A reference to Titulus Sanctorum Quattuor Coronatorum has been found in the records of a 595 synod. In the IXth century Pope Leo IV largely restored the early church; according to art historians the complex was then composed of a large basilica preceded by an atrium, the entrance to which was protected by a tower.
(left) Tower of the outer courtyard and the exit to Rome; (right) inner courtyard: columns which separated the nave from the right aisle
and which were included into the wall of a Benedictine monastery
In 1084 Robert Guiscard sacked Rome and set fire to SS. Quattro Coronati; Pope Paschal II re-consecrated the church in 1116 (he restored also S. Lorenzo in Lucina and S. Bartolomeo all'Isola), but its size was reduced to the final part of the nave and the apse; the initial part of the nave was not rebuilt and it became the current inner courtyard of the complex; the aisles of the original basilica were included into a Benedictine monastery. The reconstruction of SS. Quattro Coronati was completed in the early XIIIth century by a fine cloister.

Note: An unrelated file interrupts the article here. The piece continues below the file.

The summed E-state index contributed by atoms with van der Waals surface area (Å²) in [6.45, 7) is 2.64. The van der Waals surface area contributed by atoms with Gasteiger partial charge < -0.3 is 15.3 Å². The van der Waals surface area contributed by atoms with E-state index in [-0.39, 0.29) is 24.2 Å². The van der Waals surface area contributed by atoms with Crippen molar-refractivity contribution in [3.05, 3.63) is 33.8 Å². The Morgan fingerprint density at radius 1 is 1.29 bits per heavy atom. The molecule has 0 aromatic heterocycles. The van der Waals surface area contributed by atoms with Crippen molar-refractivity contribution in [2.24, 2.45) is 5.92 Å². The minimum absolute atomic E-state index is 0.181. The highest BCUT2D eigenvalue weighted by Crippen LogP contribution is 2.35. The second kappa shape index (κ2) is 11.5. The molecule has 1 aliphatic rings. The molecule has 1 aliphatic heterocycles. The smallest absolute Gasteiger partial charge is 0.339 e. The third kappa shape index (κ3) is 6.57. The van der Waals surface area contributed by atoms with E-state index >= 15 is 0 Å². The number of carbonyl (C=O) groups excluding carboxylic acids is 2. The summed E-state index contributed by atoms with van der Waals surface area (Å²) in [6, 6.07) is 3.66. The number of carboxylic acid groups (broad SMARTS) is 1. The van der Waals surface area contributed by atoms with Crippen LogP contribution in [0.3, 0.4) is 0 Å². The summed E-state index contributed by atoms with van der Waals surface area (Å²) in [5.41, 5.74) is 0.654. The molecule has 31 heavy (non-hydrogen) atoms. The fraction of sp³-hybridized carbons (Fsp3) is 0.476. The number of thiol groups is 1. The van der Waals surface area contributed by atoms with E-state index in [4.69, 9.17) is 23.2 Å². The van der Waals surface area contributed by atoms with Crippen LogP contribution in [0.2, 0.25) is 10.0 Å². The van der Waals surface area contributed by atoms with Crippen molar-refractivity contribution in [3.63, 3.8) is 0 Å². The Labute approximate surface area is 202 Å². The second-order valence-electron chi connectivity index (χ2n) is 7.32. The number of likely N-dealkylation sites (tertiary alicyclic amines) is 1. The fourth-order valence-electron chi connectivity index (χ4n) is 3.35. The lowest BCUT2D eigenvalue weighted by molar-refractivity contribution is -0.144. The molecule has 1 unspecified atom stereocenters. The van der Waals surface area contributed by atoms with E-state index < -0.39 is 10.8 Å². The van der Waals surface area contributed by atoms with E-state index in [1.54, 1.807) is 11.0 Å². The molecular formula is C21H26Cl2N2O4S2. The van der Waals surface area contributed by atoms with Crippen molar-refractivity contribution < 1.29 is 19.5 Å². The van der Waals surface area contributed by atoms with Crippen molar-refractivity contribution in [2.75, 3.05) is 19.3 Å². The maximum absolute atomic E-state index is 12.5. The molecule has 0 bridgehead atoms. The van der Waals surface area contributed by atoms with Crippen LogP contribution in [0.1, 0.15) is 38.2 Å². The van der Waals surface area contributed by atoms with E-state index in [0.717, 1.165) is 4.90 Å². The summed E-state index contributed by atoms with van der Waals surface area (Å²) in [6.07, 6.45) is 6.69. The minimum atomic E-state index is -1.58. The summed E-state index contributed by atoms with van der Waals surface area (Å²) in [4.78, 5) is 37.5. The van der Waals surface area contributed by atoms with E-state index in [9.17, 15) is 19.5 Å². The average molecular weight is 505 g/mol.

(left) Fresco above the entrance to the church depicting Augustinian nuns and orphans praying to the Four Crowned Martyrs; (right-above) coat of arms on the tower; it belongs to Cardinal Alfonso Carrillo de Albornoz, nephew of Cardinal Gil de Albornoz, who promoted a restoration of the complex in the early XVth century; (right-below) a nun on her way to Rome (also in the image used as background for this page)
During the XIIIth and XIVth centuries the monastery was modified in order to house the residence of some powerful cardinals, including Cardinal Benedetto Caetani, who became Pope Boniface VIII in 1294.
In 1562 Pope Pius IV assigned the complex to Augustinian nuns, who still live there.
You may wish to see the church as it appeared in a 1588 Guide to Rome.
(left) Fresco depicting the Four Crowned Martyrs above the entrance to the office of the stonecutters' guild; (right) late XVIth century fresco in the outer courtyard depicting the Presentation to the Temple